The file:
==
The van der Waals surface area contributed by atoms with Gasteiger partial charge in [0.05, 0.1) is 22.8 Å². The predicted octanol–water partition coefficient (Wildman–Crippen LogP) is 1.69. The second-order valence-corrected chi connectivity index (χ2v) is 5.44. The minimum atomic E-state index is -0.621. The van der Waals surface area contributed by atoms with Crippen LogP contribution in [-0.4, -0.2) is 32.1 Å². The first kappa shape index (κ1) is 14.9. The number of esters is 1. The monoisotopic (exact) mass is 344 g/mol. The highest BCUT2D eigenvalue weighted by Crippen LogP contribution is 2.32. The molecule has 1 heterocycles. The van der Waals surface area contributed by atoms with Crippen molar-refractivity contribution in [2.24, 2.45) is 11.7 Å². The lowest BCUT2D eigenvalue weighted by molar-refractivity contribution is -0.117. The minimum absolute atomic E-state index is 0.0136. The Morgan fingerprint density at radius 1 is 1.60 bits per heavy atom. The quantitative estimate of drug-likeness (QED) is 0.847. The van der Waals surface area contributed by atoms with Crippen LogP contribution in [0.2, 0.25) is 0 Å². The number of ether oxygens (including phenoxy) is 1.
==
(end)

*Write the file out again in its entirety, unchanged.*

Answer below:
The van der Waals surface area contributed by atoms with Gasteiger partial charge in [0.05, 0.1) is 22.8 Å². The predicted octanol–water partition coefficient (Wildman–Crippen LogP) is 1.69. The second-order valence-corrected chi connectivity index (χ2v) is 5.44. The minimum atomic E-state index is -0.621. The van der Waals surface area contributed by atoms with Crippen LogP contribution in [-0.4, -0.2) is 32.1 Å². The first kappa shape index (κ1) is 14.9. The number of esters is 1. The monoisotopic (exact) mass is 344 g/mol. The highest BCUT2D eigenvalue weighted by Crippen LogP contribution is 2.32. The molecule has 1 heterocycles. The van der Waals surface area contributed by atoms with Crippen molar-refractivity contribution in [2.24, 2.45) is 11.7 Å². The lowest BCUT2D eigenvalue weighted by molar-refractivity contribution is -0.117. The minimum absolute atomic E-state index is 0.0136. The Morgan fingerprint density at radius 1 is 1.60 bits per heavy atom. The quantitative estimate of drug-likeness (QED) is 0.847. The van der Waals surface area contributed by atoms with Crippen LogP contribution in [0.2, 0.25) is 0 Å². The number of ether oxygens (including phenoxy) is 1.